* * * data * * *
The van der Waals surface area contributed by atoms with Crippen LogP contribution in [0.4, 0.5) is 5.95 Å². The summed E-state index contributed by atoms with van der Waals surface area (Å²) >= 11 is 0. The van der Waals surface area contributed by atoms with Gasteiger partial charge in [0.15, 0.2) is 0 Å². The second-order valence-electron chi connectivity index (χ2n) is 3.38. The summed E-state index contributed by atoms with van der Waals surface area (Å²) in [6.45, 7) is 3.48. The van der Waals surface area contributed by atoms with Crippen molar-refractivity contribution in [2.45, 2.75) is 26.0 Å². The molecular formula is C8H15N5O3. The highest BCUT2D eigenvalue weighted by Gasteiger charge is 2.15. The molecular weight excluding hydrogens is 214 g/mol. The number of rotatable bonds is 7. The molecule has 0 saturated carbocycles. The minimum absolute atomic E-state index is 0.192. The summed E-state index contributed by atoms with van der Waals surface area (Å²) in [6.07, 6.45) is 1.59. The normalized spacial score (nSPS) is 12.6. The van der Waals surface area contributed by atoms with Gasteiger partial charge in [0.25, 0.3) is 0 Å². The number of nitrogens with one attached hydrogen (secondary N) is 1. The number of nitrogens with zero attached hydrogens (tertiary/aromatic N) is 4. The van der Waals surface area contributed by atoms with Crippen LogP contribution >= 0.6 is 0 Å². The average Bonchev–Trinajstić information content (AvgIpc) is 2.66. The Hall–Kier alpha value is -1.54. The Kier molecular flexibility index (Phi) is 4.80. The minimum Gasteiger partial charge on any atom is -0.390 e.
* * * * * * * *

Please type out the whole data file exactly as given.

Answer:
The van der Waals surface area contributed by atoms with Crippen LogP contribution in [0.4, 0.5) is 5.95 Å². The summed E-state index contributed by atoms with van der Waals surface area (Å²) >= 11 is 0. The van der Waals surface area contributed by atoms with Gasteiger partial charge in [0.15, 0.2) is 0 Å². The second-order valence-electron chi connectivity index (χ2n) is 3.38. The summed E-state index contributed by atoms with van der Waals surface area (Å²) in [6.45, 7) is 3.48. The van der Waals surface area contributed by atoms with Crippen molar-refractivity contribution in [2.45, 2.75) is 26.0 Å². The molecular formula is C8H15N5O3. The highest BCUT2D eigenvalue weighted by Gasteiger charge is 2.15. The molecular weight excluding hydrogens is 214 g/mol. The number of rotatable bonds is 7. The molecule has 0 saturated carbocycles. The minimum absolute atomic E-state index is 0.192. The summed E-state index contributed by atoms with van der Waals surface area (Å²) in [6.07, 6.45) is 1.59. The normalized spacial score (nSPS) is 12.6. The van der Waals surface area contributed by atoms with Gasteiger partial charge in [0.25, 0.3) is 0 Å². The number of nitrogens with one attached hydrogen (secondary N) is 1. The number of nitrogens with zero attached hydrogens (tertiary/aromatic N) is 4. The van der Waals surface area contributed by atoms with Crippen LogP contribution >= 0.6 is 0 Å². The average Bonchev–Trinajstić information content (AvgIpc) is 2.66. The Hall–Kier alpha value is -1.54. The Kier molecular flexibility index (Phi) is 4.80. The minimum Gasteiger partial charge on any atom is -0.390 e.